All About Marco

One of today’s more interesting items of Beltway gabbery comes from deep within the relentlessly beating heart of Tiger Beat on the Potomac (as Charles Pierce has unforgettably dubbed Politico). Yes, it’s an installment of Mike Allen and Jim VanderHei’s ultra-insidery column “Behind the Curtain,” and the subject du jour is Marco Rubio’s role in the development of immigration legislation.

The point of the column is very easy to divine:

Immigration reform is alive and kicking because Sen. Marco Rubio was there at conception. It will likely die if Rubio bolts in the end.

The possibility that Rubio could walk away, more than any other dynamic, is shaping the final details of new immigration laws, participants tell us.

The confusing thing is this: the “It’s all About Marco” story-line is one that is largely dictated by the Allen-VaneHei snail’s-eye POV, in which discrete decisions by Beltway Elites–preferably a single Great Man like the junior senator from Florida–determine absolutely everything. But in this particular case, that could be more-or-less true. Rubio stands astride the fault-line that separates non-anglo Swing Voters from the GOP’s nativist conservative base. It is presumed in Republican circles (though not with much evidence) that the dusky hordes of Latinos like Marco a great deal. And Marco’s elevation, perhaps to the White House, is a significant reason many “base” activists will grudgingly go along with an immigration bill.

According to Allen/VandeHei, Rubio’s doing a careful balancing act where he lends his Tea Party street cred to the congressional effort to hammer out an agreement on comprehensive immigration reform, but then periodically signals he’s unhappy with this or that feature of proposed legislation, which lets The Folks know he’s as skeptical about “amnesty” as they are, while reminding his Republican colleagues he’s holding the whip hand. Most importantly, he must keep everyone in doubt, and Allen/VandeHei are just the guys to promote that perception:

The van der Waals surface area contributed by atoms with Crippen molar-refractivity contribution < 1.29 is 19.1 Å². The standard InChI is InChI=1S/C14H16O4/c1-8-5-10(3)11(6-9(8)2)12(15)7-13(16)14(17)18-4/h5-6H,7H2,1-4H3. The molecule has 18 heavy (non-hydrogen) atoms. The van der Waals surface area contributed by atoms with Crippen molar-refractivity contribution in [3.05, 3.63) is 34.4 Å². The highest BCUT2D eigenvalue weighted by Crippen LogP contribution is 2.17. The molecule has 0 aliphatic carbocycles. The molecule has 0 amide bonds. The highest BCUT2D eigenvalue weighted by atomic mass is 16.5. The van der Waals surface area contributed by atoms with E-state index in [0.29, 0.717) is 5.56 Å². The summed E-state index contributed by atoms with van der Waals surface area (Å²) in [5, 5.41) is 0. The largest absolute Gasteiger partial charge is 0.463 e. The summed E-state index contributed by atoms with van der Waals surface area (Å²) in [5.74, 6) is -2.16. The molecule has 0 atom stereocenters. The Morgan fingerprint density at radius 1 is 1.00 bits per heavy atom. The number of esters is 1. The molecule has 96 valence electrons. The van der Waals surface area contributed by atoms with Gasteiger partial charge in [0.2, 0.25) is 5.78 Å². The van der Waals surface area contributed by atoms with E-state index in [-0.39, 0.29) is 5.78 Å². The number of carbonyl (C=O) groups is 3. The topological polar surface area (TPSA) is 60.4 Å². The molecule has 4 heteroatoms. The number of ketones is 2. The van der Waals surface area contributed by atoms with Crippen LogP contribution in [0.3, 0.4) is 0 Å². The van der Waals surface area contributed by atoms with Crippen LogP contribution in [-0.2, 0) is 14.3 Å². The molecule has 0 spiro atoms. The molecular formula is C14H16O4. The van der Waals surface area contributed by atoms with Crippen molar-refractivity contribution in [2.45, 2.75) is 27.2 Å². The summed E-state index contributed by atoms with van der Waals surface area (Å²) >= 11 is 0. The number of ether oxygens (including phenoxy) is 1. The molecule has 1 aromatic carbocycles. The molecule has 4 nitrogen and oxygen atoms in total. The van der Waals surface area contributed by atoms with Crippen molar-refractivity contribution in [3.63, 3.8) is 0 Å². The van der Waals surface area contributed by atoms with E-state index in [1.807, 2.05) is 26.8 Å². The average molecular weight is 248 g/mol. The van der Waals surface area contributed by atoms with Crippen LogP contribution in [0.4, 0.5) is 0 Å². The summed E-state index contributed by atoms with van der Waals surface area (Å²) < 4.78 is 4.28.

Three people who have discussed the matter with Rubio say the Florida senator is more willing than people think to pull the plug if it looks like conservative resistance is too strong. In particular, Rubio’s inner circle is concerned about the high-profile roles of Sens. John McCain and Lindsey Graham, both of whom are Republicans that many conservatives distrust.

McCain and Graham need to be reminded, you see, that it’s all about Marco.

The one original data point I noticed in this piece is as follows:

Rubio advisers studied conservative objections to past immigration packages and found that a frequent complaint was that the measures had been too rushed. So Rubio has very publicly insisted on multiple hearings, and a wide-open debate and amendment process in the Judiciary Committee and on the Senate floor. “In order to succeed, this process cannot be rushed or done in secret,” he said in Sunday’s statement. He wants buy-in from other Republican senators, and a big number on final passage, not a close vote.

I’ve never much bought the legitimacy of the “liberals cramming legislation through Congress without scrutiny” meme, since it was applied so often to Obamacare, which crept through to passage after the White House and Max Baucus spent months chasing Republicans around Washington begging for negotiations. But it’s something “the base” buys, and since slow movement on immigration maximizes the time Marco Rubio gets himself lionized at Politico, why hurry?

Ed Kilgore

Ed Kilgore, a Monthly contributing editor, is a columnist for the Daily Intelligencer, New York magazine’s politics blog, and the managing editor for the Democratic Strategist.